Northwest Arkansas Times from Fayetteville, Arkansas on May 31, 1974 · Page 21
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May 31, 1974

Northwest Arkansas Times from Fayetteville, Arkansas · Page 21

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Fayetteville, Arkansas
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Friday, May 31, 1974
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Page 21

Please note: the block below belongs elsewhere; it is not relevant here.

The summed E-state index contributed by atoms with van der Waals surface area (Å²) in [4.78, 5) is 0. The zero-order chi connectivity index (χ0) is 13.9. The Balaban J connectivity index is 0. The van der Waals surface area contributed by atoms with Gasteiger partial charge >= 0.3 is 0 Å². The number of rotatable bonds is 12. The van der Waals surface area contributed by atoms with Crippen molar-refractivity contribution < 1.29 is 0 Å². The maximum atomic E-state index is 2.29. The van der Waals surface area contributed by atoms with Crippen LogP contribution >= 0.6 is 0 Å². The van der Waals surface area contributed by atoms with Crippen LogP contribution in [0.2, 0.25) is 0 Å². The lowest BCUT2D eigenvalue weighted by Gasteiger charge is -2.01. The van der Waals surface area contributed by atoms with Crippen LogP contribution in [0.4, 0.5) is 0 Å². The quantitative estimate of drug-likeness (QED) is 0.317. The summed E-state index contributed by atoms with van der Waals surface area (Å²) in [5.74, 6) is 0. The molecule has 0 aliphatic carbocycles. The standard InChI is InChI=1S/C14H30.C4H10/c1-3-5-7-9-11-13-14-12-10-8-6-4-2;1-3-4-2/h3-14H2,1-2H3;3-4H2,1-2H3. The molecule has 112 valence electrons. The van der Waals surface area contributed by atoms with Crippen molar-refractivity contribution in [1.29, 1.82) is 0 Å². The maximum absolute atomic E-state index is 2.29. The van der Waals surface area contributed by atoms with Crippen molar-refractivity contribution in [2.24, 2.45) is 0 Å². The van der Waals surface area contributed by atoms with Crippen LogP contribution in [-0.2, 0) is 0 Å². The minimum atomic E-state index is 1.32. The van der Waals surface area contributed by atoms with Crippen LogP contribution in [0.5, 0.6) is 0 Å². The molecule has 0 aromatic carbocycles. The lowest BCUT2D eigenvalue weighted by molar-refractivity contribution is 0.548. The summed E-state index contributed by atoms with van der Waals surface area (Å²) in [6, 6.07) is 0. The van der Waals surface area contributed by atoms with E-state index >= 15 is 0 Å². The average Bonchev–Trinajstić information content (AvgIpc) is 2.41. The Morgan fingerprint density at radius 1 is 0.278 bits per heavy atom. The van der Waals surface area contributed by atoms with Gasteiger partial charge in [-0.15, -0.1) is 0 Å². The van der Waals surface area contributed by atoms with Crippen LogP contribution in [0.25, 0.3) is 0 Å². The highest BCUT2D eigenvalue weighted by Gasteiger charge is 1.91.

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4ft · Mwlfcwwt AriumM TUMI, M*»y, May »1, 1974 ' City's Industrial Growth Promotes Better Quality Of Life BY DORRIS HENDWCKSON TIMES SUff Writer To some people progress, especially in an industrial sense, means more and bigger, but for Fayetteville industrial progress Is creating a balance between education and industry to promote a better quality of life. "Our goal,' 1 said Dale Chris- ty, executive director o( the Chamber of Commerce, "is to supplement the University (of Arkansas) and balance it with economic growth which provides jobs for the people and improves economic stability." "We have had tremendous growth in the industrial payroll in the past 10 to 15 years," Extensive Summer Recreation Program Underway In City .: An e x t e n s i v e summer recreation program is underway with several new ad- H it ions, according to Dale Clark, city parks and recreation director. ' One program offered for the first time will be a hot lunch handled by the Youth Center working with the Office of Economic Opportunity. I Through the program hot lunches will be offered to school aged children at Jefferson School and at Lake Fayetteville during day camp sessions. According to Clark, the day camp program, which is in its second year, is an excellent opportunity for children ages 612. The well s u p e r v i s e d program will ofler recreation with swimming instruction, group games, cookouts. crafts, movies and fishing. Four two-week sessions of day camp running from 8:30 a.m. to 4 p.m. Monday through Friday will be offered, this ·ummer. From June 6 to July 2 the Youth Center will also be iponsoring a workshop in c h i l d r e n ' s Literature cooperation with the Department of Elementary Education at the University of Arkansas. The workshop, offered f o r elementary school children, will include working with puppets, drama activities, listening to find reading books and choral reading. It will be offered from 8:30-10:30 a.m. Tuesdays and Thursdays. Children will be transported by bus from the Youth Center. SAILING OFFERED Other new programs include tailing for beginners or experienced sailors at Lake Fayette ville on Tuesday mornings, and * canoe club with float trips down the Buffalo and White Rivers planned for ages 14 and over. Rugby and soccer will he offered at the Youth Center. A tiny tots swimming class for children ages 3-6 will offer a new twist this summer with one class set up for children «nd their mothers. Mothers, in the pool with their children, wil learn techniques to teach their children how to swim. There will still be a class offered for children only and one for mothers who are afraid water. Beginners and swimmer Intermediate and adult lessons will also be offered at the Youth Center pool in five two-week jessions from June 3 through Aug. 9. One of the most poputa programs, according to Clark is the nature trail hiking s c h e d u l e d f o r Wednesday, beginning June 12. There is ; limit of 40 children on each bu: trip and parents are needed fo: trip chaperoncs. Trips sched ed this summer wiil be to e v i I s Den State Park, Despatch, Eureka Springs-Onyx "lave-Cosmic Caverns, Tsa La }i Indian Village (ages 12 and iver), Dinosaur Park, Beaver ^ake Dam, Silver Dollar City, Marvel Cave and Lost Valley. SKATING PROGRAM A skating program at the link will again be offered by he Youth Center with transpor- ation provided from 10 a.m.-12 noon each Thursday. E l e m e n t a r y , junior a n d senior high gymnastics will be iffered with classes taught in hree-week sessions at the High School. Judo wiil be offered on T u e s d a y a n d Thursday jegininning June 4, by David Hurphy with classes for beginning juniors, advanced uniors and advanced men and women. Fishing for boys and girls wil be offered every Monday al :,ake Fayetteville. All equipment and transportation to and "rom the Youth Center will be furnished. Family swimming at the Youth Center is scheduled for Monday, Wednesday and Friday om 6:30 until 7 p.m. Two four-week tennis sessions starting June 3 will be offered o all school aged children both jegtnner and advanced. The lour-long lessons will be taughj )y Alan Beauchamp at the high school and Wilson Park tennis courts. Recreation supervisors will be at Jefferson, Asbell, Root Buiterfield and Happy Hollow Schools from 9 a.m. until 5 p.m. Monday through Friday starting June 3. Fishing, swimming, films Softball games, physical fitness testing, gymnastics, archery twwling and crafts for boys anc girls, 6-18 years old, will be included in the program at eac of the schools. All of the equipment an transportation for activities no on the school grounds will be furnished. A schedule for daily activities planned for each school ar available at the Youth Center. More information on ai program concerning regis tration, time schedules, etc may be obtained by calling th Fayetteville Youth Center am Boys Club. increase Suspended LITTLE ROCK (AP) -- Th state Public Service Comm sion suspended the applicati for a rate increase by Ar kansas--Missouri Power Co Wednesday for six months. The suspension was a routi PSC action designed to give it staff time to investigate th reasonableness of (he proposi rates. hristry said, while defending I in someone who can cause more Despite its emphasis on quality and not quantity of industry, Christy stressed that the chamber is working constantly to bring in the right amount of industry. "We're more interested in improvement of the general economy," he said, "than in the number of new jobs so people do better in the way of making a living." "We want to maintain a balance between the University, the public sector (government) and the profit-maker enterprises so that none get out of balance, 1 ' he said. "If we become strictly an industrial complex, it really doesn't tie in with an academic community and Fayetteville is an accdernic community," be stressed. "But", he added, "you have to have industries on the tax books to provide the lax revenues for community improvements, etc. If not, we can't afford the non-tax paying (public sector and educational) part." he small number of new indus- ies which arc locating in Fay- tteville. "We have a very favorable ndustrial climate as far as our resent industries are con- erned," Christy said. "We ave a responsibility to those aeople to keep growth patterns n such perspective that they existing industries) can con- 'nue to be stable," "This isn't a protective situa- ion," Christy stressed, 'rit is ust one where we want to be ure they can hire people when hey want to expand." Only two new industries have ntered Fayetteville in the past 0 years, but existing industries ave made major expansions. EXPANSION PLANNED Several existing industries re contemplating expansion lis year, Christy said. He eclined to identify those induj ries, but said that "the only reason they are expanding is Because they can do it and be rofi table." Although the unemployment jgure for Washington and Bcn- on Counties, as reported by the Employment Security Division, was 2,600 in March, Christy said taking all things into con ideration, probably for the ext five years, labor-wise we an only handle about 500 more obs without causing someone iroblems." "I can't emphasize too trongly", he said, "our feelings hat we have an obligation to hose (industries) already here o maintain a business climate or them." Industrial development, he :aid, is not limited to new mildings or new companies. 'You have to. be able to take care of the people that are here. If the labor market is not here o allow them to expand." he said, "then they tend to close hese plants and move elsewhere. We're just trying to maintain a situation where they can expand." As far as seeking industry is concerned Christy said, "we're letting in prospects all the ime. The situation in North- vest Arkansas is that we do not have a lot of unemployed eople. How fast industries come in depends on the labor Christy added that Fayette- ville has been "very fortunate" in the quality of the Industrie! now here in that all are paying their own way on the tax books NO BOND ISSUES "We haven't built industries with bond issues," he said "There is none of this tax-free stuff." Christy added that in the future a bond issue might be sought for a particular industry but he emphasized that if such an industry came to Fayette ville it would "pay the fill' amount in lieu of taxes." "It's not fair to one (an in dustry) already here and paying taxes," he said, "to bring in one Chat doesn't." Another way in which this area is fortunate, he said, "is that it is a place to which people want to come. We don- have to offer them some incen live to come here." He added "we don't want to get too many industries here because there are many people who don't want more industry.' "And," he concluded, "we're encouraging higher salaries We're not talking to thosi looking for cheap labor." NEWS WHILE IT IS NEWS IN THE TIMES MOVING MEANS PROGRESS! In our modern times, moving is considered synonymous with progress -- that new job, new horizons, promotion -- and when you think of moving, you think of the mover who docs more of it than anyone else -- move -- meet new friends and neighbors -- grow! Southwest Piano Van Service AGENTS FOR ALLIED VAN LINES Highway 71 South Fayettevtlle, Ark. .upplv/ SILENT SITUATION Christy admitted that the general public probably doesn't jnderstand what the city is trying to do industry-wise but added, "In industrial development you can't shout everything from the rooftops. It's all confi dential." He added the quickest way to scare off a prospective industry is for news that the industry is interested in locating in some city to "hit the newspaper" before Die plans mature. "We're trying to be selective and trying to get the best industry and the best jobs we can get. We're trying to eliminate environmental problems and low paying industries,'* he said. "We're trying to upgrade as we go along." We could go out and get industries, he said, adding: "we don't even talk to everybody who comes in." The city turned down one industry not long ago, Christy said, because it had a water pollution problem which "1 didn't think the people would want to tackle." "We have to be careful," he added, "we don't want to bring Everybody Needs A Good Place To Buy Their Furniture! Buy With Confidence At McPherson's You'll Discover A Store Full of Exciting New Fashion* and Quality, Charm and Comfort, Always Exciting Savings! 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